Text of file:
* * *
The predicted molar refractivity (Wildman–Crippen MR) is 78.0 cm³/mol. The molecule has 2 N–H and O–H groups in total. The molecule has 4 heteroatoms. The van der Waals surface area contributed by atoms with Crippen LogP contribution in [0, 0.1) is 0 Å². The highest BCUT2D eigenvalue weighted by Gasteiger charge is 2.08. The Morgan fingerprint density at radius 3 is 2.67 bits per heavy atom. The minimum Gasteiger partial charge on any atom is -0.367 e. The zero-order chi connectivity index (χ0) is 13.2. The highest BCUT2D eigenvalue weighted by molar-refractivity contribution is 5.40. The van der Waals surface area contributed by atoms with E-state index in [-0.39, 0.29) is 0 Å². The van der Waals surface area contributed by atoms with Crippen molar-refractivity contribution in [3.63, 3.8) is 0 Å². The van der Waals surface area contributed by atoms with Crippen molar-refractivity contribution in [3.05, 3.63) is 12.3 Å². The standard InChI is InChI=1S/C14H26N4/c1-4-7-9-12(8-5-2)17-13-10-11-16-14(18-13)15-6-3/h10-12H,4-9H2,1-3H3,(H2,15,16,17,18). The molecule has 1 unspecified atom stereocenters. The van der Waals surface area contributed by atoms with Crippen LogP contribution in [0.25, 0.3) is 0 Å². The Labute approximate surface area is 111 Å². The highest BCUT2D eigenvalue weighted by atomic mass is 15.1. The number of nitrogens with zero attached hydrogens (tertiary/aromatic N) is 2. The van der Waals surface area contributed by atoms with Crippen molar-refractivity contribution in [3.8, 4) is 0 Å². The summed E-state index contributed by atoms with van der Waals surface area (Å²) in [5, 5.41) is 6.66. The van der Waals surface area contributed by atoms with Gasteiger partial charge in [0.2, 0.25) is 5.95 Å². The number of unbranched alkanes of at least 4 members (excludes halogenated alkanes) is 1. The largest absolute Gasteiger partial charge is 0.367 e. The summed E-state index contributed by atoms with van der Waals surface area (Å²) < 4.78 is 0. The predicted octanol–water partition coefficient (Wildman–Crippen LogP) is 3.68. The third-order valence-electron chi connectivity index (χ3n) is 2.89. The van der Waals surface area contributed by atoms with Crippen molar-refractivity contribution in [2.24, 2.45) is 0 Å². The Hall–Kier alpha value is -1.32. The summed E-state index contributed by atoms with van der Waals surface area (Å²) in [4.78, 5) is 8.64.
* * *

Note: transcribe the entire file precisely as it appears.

The predicted molar refractivity (Wildman–Crippen MR) is 78.0 cm³/mol. The molecule has 2 N–H and O–H groups in total. The molecule has 4 heteroatoms. The van der Waals surface area contributed by atoms with Crippen LogP contribution in [0, 0.1) is 0 Å². The highest BCUT2D eigenvalue weighted by Gasteiger charge is 2.08. The Morgan fingerprint density at radius 3 is 2.67 bits per heavy atom. The minimum Gasteiger partial charge on any atom is -0.367 e. The zero-order chi connectivity index (χ0) is 13.2. The highest BCUT2D eigenvalue weighted by molar-refractivity contribution is 5.40. The van der Waals surface area contributed by atoms with E-state index in [-0.39, 0.29) is 0 Å². The van der Waals surface area contributed by atoms with Crippen molar-refractivity contribution in [3.63, 3.8) is 0 Å². The van der Waals surface area contributed by atoms with Crippen molar-refractivity contribution in [3.05, 3.63) is 12.3 Å². The standard InChI is InChI=1S/C14H26N4/c1-4-7-9-12(8-5-2)17-13-10-11-16-14(18-13)15-6-3/h10-12H,4-9H2,1-3H3,(H2,15,16,17,18). The molecule has 1 unspecified atom stereocenters. The van der Waals surface area contributed by atoms with Crippen LogP contribution in [0.25, 0.3) is 0 Å². The Labute approximate surface area is 111 Å². The highest BCUT2D eigenvalue weighted by atomic mass is 15.1. The number of nitrogens with zero attached hydrogens (tertiary/aromatic N) is 2. The van der Waals surface area contributed by atoms with Crippen molar-refractivity contribution in [3.8, 4) is 0 Å². The summed E-state index contributed by atoms with van der Waals surface area (Å²) in [5, 5.41) is 6.66. The van der Waals surface area contributed by atoms with Gasteiger partial charge in [0.2, 0.25) is 5.95 Å². The number of unbranched alkanes of at least 4 members (excludes halogenated alkanes) is 1. The largest absolute Gasteiger partial charge is 0.367 e. The summed E-state index contributed by atoms with van der Waals surface area (Å²) < 4.78 is 0. The predicted octanol–water partition coefficient (Wildman–Crippen LogP) is 3.68. The third-order valence-electron chi connectivity index (χ3n) is 2.89. The van der Waals surface area contributed by atoms with Crippen molar-refractivity contribution in [2.24, 2.45) is 0 Å². The Hall–Kier alpha value is -1.32. The summed E-state index contributed by atoms with van der Waals surface area (Å²) in [4.78, 5) is 8.64.